Honeycomb lattices and fractal structures are found in a range of biological materials. Now, scientists in the US, the UK and France have combined the two types of pattern to create a strong and lightweight material that could be used in a range of applications, from aerospace to medicine. While the structures were made with centimetre-sized unit cells, the team believes that similar materials could be made on the nanoscale using carbon nanotubes.
Hexagonal honeycomb patterns often appear in nature, where strength, rigidity and lightness are called for. The shells of armadillos, the beaks of birds and, of course, the wax cells built by bees are just a few examples of nature’s honeycombs. Engineers have long known about the honeycomb’s strength and low density, and the structure has been used in applications as varied as satellite components and the scaffolding for growing new heart tissue.
Now, Ashkan Vaziri and colleagues at Northeastern University, along with researchers at the University of Oxford and the Université de Lyon, have shown that fractal-like structures based on honeycombs are even more resistant to deformation than conventional honeycomb materials.
Fractals – in which the same patterns appear on different length scales – are also found in a variety of naturally occurring materials, including the buds on certain types of broccoli, pinecone seeds and nautilus shells. “Hierarchical structures are ubiquitous in nature and can be observed at many different scales in organic materials and biological systems,” explains Vaziri. Honeycombs on their own are not fractals because their characteristic shape only occurs on one length scale. However, a hierarchical fractal structure can be built upon a hexagonal honeycomb by successively replacing each vertex of three edges with another, smaller hexagon (see the image below).
Vaziri and collaborators looked at how the mechanical properties of these hierarchical hexagonal honeycombs varied as a function of how many times the fractal order was repeated. The team used both MATLAB computer models and experimental testing to study the structural performance of the hierarchical hexagonal honeycombs. Specifically, the researchers looked at the elements of the structure that can undergo stretching, shear and bending. “Our goal is to develop novel, hierarchical structures that are far superior to the classical cellular structures in terms of their mechanical response,” Vaziri told physicsworld.com.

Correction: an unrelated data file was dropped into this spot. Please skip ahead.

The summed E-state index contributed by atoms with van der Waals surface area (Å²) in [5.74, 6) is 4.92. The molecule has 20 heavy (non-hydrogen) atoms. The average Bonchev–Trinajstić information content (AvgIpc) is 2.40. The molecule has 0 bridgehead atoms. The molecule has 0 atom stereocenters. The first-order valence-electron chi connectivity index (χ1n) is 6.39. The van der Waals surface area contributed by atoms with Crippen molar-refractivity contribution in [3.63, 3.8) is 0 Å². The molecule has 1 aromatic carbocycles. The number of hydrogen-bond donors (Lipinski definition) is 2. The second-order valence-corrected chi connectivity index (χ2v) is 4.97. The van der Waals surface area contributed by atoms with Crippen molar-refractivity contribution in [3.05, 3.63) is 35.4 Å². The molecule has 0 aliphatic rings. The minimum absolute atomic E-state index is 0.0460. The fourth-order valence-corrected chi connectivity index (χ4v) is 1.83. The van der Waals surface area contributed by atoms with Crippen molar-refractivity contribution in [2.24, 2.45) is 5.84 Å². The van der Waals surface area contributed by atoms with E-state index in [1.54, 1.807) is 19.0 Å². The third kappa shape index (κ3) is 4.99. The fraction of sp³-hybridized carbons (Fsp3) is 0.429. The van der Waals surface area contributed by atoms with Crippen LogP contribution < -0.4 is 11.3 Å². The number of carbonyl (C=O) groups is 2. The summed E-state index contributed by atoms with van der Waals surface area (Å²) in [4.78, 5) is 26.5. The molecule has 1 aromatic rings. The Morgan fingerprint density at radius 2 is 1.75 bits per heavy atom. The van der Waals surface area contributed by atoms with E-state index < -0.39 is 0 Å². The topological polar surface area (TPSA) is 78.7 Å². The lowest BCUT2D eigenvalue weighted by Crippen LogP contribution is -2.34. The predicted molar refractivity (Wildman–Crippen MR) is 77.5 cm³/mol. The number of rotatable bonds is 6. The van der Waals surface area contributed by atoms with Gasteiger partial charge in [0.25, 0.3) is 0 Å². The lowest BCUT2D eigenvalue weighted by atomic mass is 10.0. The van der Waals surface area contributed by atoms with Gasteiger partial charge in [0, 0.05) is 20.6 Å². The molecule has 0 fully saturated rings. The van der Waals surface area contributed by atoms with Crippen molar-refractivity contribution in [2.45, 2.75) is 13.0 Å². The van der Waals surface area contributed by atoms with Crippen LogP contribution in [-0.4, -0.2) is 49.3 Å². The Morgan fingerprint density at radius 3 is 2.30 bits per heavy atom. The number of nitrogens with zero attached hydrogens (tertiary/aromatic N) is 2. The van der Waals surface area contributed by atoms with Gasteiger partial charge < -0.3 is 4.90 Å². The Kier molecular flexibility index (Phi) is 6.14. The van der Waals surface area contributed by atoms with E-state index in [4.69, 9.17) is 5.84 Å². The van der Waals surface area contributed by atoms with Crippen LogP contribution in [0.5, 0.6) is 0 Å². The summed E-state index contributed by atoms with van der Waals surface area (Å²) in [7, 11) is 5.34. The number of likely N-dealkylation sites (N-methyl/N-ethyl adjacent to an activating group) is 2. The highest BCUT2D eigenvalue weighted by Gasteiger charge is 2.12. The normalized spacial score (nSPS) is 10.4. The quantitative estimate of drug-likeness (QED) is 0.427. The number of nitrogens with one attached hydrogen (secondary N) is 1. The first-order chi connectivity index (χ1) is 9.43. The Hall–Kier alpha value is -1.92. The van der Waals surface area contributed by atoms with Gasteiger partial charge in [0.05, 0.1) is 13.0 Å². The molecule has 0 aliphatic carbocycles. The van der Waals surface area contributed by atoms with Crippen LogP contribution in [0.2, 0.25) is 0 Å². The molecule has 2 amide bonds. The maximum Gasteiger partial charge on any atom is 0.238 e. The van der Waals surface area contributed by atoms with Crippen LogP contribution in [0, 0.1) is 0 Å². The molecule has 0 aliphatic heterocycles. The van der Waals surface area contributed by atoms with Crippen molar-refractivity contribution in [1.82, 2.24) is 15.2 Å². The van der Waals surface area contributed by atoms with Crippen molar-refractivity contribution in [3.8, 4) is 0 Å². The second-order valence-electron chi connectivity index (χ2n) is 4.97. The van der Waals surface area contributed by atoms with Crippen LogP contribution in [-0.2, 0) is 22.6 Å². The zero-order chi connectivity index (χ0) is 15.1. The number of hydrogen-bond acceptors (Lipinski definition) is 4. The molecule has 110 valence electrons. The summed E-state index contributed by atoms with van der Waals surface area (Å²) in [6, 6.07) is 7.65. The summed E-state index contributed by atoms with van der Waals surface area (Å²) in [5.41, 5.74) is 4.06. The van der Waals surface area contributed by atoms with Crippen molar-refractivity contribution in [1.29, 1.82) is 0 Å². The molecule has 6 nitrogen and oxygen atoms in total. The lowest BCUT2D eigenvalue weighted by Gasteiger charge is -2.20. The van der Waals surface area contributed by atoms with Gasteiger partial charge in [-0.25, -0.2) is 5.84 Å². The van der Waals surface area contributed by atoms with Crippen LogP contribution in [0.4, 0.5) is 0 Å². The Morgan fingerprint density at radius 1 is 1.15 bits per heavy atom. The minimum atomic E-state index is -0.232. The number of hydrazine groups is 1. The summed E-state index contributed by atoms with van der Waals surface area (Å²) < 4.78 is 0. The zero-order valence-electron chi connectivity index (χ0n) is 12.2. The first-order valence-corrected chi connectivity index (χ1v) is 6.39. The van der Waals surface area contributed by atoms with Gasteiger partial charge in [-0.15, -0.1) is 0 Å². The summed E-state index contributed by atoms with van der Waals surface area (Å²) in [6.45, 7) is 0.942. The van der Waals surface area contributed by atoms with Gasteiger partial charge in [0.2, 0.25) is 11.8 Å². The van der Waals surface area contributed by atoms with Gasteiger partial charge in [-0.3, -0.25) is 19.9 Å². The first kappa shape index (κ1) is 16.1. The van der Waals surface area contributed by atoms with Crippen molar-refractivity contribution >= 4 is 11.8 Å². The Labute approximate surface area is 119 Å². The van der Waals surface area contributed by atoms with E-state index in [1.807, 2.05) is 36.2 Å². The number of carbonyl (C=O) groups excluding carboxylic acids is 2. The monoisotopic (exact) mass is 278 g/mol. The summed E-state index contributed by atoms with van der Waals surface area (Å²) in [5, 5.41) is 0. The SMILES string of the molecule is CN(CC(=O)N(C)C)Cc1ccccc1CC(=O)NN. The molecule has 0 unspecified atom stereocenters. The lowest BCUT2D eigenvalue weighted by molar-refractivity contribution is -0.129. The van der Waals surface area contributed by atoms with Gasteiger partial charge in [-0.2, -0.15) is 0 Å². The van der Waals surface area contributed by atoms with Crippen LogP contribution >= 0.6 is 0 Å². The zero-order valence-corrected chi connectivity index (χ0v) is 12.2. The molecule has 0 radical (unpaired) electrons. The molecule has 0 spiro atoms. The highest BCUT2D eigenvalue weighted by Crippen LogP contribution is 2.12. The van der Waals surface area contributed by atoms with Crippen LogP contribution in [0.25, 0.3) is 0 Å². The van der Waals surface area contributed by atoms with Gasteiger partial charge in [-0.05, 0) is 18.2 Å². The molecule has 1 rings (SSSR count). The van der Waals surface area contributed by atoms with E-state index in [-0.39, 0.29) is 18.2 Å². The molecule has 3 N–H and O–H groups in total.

Reaching a limit
The computer simulations focused on the elastic modulus of each structure, which measures a material’s ability to resist deformation. To make a meaningful comparison between structures comprising different numbers of hexagonal hierarchies, the team adjusted the thickness of each structure to ensure that they all had the same density.
“Generally, increasing the density of the cellular structure while preserving its topology improves the mechanical properties of the structure,” Vaziri explains. “To solely investigate the effect of hierarchical order on the mechanical properties of the hierarchical structure, we preserve the relative density while increasing the hierarchical order.”
The simulations predict that the elastic moduli of the structures increase with hierarchical order, up to a certain threshold. Furthermore, the calculations suggest that materials with desirable elastic moduli can be manufactured without having to resort to extremely high orders of hierarchy. This is good news from a practical point of view, because it would be difficult to achieve high orders of hierarchy using today’s 3D printing technologies.
Making it real
The next step for Vaziri’s team was to test its findings in the lab. The researchers used a 3D printer to manufacture extruded polymer shells of five honeycomb structures, each with a successively higher order of hierarchy. The thickness of the honeycomb walls was maintained at 2 mm because of limitations of the 3D printing process. To maintain a constant density, the size of the unit cells was adjusted instead of the thickness.
The hexagonal edge lengths of the extruded structures ranged from 0.6 to 2.2 cm. The researchers tested the compressive response and elastic modulus of each structure, recording how each structure’s resistance to deformation varied as a function of its hierarchy. The results revealed that, as predicted by the simulations, structures with a higher order of hierarchy had increasingly larger elastic moduli, to a certain limit.
Even though Vaziri and his team focused on unit cells that were on the centimetre length scale, they are confident that their findings can be applied to smaller scales. “The unit cells of the hierarchical honeycombs can be built with single- or multi-walled carbon nanotubes,” Vaziri claims. Deformation-resistant structures assembled from carbon nanotubes would have widespread applications in biological engineering and materials science.
The structures are described in Physical Review Letters.